Good Stuff – Little Rebels

By Herb Kohl

Tales for Little Rebels: A Collection of Radical Children’s Literature

Edited by Julia L. Mickenberg and Phillip Nel
New York University Press, 2008
Hardback, $32.95, 288 pages.

Childhood and Nature: Design Principles for Educators

by David Sobel
Stenhouse Publishers, 2008
Paperback, $17.50, 168 pages

Sometimes it’s wonderful to be proved wrong. In 1995, I published an essay that made a plea for radical children’s literature and claimed that it was almost impossible to find any. In referring to this claim, the editors of Tales for Little Rebels say in their introduction: “Yet in recovering a radical tradition in children’s literature, we discovered far more work than we had room to include [in the book]. We’ve collected texts that offer a taste of the U.S. Left’s ‘social imagination’ as it evolved over the course of the twentieth century.”

Tales for Little Rebels provides fiction, nonfiction, poems, illustrations, and biographies from authors and illustrators as diverse as Art Young, Lucille Clifton, William Gropper, Langston Hughes, Norma Klein, Syd Hoff, Eve Merriam, Julius Lester, Tom Feelings, Walt Kelly, and Munro Leaf. It also states, convincingly, that these works are part of a radical tradition in children’s literature. This beautifully produced book is full of illustrations, comic strips, and photos. The editors also provide a running commentary, which fills in information about the authors’ and illustrators’ personal and political lives.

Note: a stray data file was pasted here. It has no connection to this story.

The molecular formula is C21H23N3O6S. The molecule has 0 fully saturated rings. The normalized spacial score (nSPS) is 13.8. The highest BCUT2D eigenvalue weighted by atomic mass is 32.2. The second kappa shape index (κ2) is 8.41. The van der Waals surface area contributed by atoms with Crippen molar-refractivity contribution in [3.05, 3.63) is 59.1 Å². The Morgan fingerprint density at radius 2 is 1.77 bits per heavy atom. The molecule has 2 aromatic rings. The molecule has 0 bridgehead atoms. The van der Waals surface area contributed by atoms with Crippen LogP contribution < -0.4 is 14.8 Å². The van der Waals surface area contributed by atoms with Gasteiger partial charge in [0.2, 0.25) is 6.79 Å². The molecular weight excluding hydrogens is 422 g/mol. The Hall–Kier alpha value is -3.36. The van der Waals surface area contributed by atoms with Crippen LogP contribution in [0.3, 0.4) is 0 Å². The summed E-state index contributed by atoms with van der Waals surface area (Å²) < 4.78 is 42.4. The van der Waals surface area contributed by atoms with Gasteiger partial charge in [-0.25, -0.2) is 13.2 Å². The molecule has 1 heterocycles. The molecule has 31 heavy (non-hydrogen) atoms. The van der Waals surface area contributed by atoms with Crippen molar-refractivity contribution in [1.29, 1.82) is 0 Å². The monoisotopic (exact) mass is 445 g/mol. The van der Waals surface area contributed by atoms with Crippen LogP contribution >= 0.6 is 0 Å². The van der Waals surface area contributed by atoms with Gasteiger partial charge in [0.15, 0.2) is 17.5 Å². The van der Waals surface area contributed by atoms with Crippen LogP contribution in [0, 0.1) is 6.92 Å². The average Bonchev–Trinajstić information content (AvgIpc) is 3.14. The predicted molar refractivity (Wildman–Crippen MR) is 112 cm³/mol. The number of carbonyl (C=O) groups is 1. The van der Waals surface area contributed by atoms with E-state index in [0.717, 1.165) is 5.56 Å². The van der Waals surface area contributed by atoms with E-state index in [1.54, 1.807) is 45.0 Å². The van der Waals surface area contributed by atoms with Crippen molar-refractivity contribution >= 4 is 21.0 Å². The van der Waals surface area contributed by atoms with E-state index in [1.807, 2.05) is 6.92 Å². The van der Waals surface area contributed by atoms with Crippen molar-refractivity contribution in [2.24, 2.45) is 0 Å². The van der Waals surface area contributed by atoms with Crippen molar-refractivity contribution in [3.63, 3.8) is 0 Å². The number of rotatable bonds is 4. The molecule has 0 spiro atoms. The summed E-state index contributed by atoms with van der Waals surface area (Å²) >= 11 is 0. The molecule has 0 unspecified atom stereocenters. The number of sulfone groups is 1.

I read this book with great pleasure and some of the entries stand on their own as first-rate works of children’s literature. Taken as a whole, the book reveals a unique, vibrant, imaginative, and energetic left-wing tradition of writing for young people. It is an invaluable resource for progressive educators and hopefully will inspire teachers to write and even publish their own children’s books dealing with sensitive political and social issues.

Another book I recommend is Childhood and Nature: Design Principles for Educators by David Sobel. For Sobel, the study of global climate and the environment begins in your own backyard. He articulates seven principles of ecological education and describes them in the context of experiments and observations he did with children in his own environment. He also gives examples of the principles of his “place-based” education in work in other schools throughout the country.

Sobel’s first principles are that environmental education needs to be kinesthetic and develop adventures that explore the environment. The second and third principles are that environmental education should be imaginative and utilize stories, plays, photos, and other forms of media; and that students should try to understand animals inside out before trying to study and save them. The next three principles consist of developing a sense of place and using maps; having children construct safe and special places for themselves; and creating models of ecosystems and neighborhoods, small worlds, as vehicles for understanding abstract ideas about the environment. The final principle is what Sobel calls “using hunting and gathering” — creating collections and data while looking for clues that might lead to potential solutions to large environmental problems.

The examples Sobel provides in his book draw from work with 3- to 12-year-olds, though I suspect the principles, adapted and used selectively, can be used to introduce older students to environmental studies. The book does not provide an in-depth curriculum, but is well written and provocative. Creative teachers will find much in it to set them off developing principles and curriculum of their own.